Trump is reportedly open to an immigration deal — without most of his previous demands

Key Points
  • President Donald Trump is floating a short-term immigration deal to congressional leaders, The Washington Post reports.
  • Trump is considering an agreement that would not include some of the demands he has previously made for an immigration plan.
Donald Trump
Mike Theiler | Reuters

President Donald Trump may make an immigration deal, after all.

The White House has told Republican congressional leaders the president would consider an agreement to shield young immigrants in exchange for money for his proposed wall on the U.S. border with Mexico, The Washington Post reported Wednesday. A deal could come as part of a spending bill Congress needs to pass before midnight March 23.

Trump, who has proven tough to pin down on immigration policy, has recently insisted any deal to protect undocumented immigrants shielded by the Deferred Action for Childhood Arrivals program, or DACA, should include broader reforms to the immigration system. He wants to limit immigrants' ability to sponsor family members and end the diversity visa "lottery" system.

Easing up on those demands would mark a shift for the president. It is unclear whether he would accept an immigration solution without the conditions he set earlier this year.

In a statement, White House spokesman Raj Shah said the White House opposes a so-called three for three deal, or three years of wall funding for a three-year extension of DACA.

"Securing the border is one of the most vital functions of government and is a core part of any routine funding bill," Shah said in a statement. "Separately, we have never stopped working to negotiate an immigration reform package that addresses DACA, stops illegal immigration and secures and modernizes our legal immigration system."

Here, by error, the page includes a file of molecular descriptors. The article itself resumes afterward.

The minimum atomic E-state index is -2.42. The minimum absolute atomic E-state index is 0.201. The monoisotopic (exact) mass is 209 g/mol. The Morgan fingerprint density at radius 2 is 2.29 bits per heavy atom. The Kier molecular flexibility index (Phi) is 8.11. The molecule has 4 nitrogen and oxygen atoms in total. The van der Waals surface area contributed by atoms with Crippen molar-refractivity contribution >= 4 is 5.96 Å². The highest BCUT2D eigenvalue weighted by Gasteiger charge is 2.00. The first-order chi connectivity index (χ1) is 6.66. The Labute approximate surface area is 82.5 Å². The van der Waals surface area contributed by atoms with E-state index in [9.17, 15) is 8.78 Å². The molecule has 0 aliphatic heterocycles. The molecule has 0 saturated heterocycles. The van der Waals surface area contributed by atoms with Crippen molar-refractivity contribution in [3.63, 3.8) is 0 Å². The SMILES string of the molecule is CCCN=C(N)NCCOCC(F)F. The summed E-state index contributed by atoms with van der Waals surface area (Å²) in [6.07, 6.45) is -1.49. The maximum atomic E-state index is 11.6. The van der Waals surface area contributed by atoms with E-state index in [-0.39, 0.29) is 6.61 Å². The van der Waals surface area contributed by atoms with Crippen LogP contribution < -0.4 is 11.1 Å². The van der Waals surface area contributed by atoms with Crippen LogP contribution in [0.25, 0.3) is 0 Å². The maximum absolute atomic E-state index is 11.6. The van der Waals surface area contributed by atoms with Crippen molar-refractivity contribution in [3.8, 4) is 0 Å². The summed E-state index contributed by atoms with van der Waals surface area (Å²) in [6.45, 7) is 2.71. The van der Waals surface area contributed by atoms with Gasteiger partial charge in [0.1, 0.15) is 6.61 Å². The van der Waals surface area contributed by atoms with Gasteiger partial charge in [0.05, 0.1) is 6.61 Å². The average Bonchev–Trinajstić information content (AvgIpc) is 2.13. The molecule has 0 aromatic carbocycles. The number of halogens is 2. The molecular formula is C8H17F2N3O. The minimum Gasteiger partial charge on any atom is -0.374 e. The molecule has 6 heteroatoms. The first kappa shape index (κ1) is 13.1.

Trump ended DACA, which was set up by President Barack Obama, in September, with a six-month delay to encourage Congress to pass the legal protections into law. The program offers shields and offers temporary work permits for young immigrants brought to the U.S. illegally as children.

It was set to start phasing out on March 5, but the Supreme Court last month declined to hear an appeal of a lower court ruling saying the government must accept DACA renewals from the roughly 700,000 people already shielded.

Trump has promised to treat the young immigrants with "heart." But he is balancing that desire with his campaign pledges to crack down on immigration and build the physical barrier on the southern border.

While Democrats expressed some willingness to approve border wall funding in exchange for DACA protections, they have refused to support changes to family sponsorship or the visa lottery system.

In February, the Senate blocked multiple immigration proposals that would have enshrined protections for the immigrants.

Read the full Washington Post report here.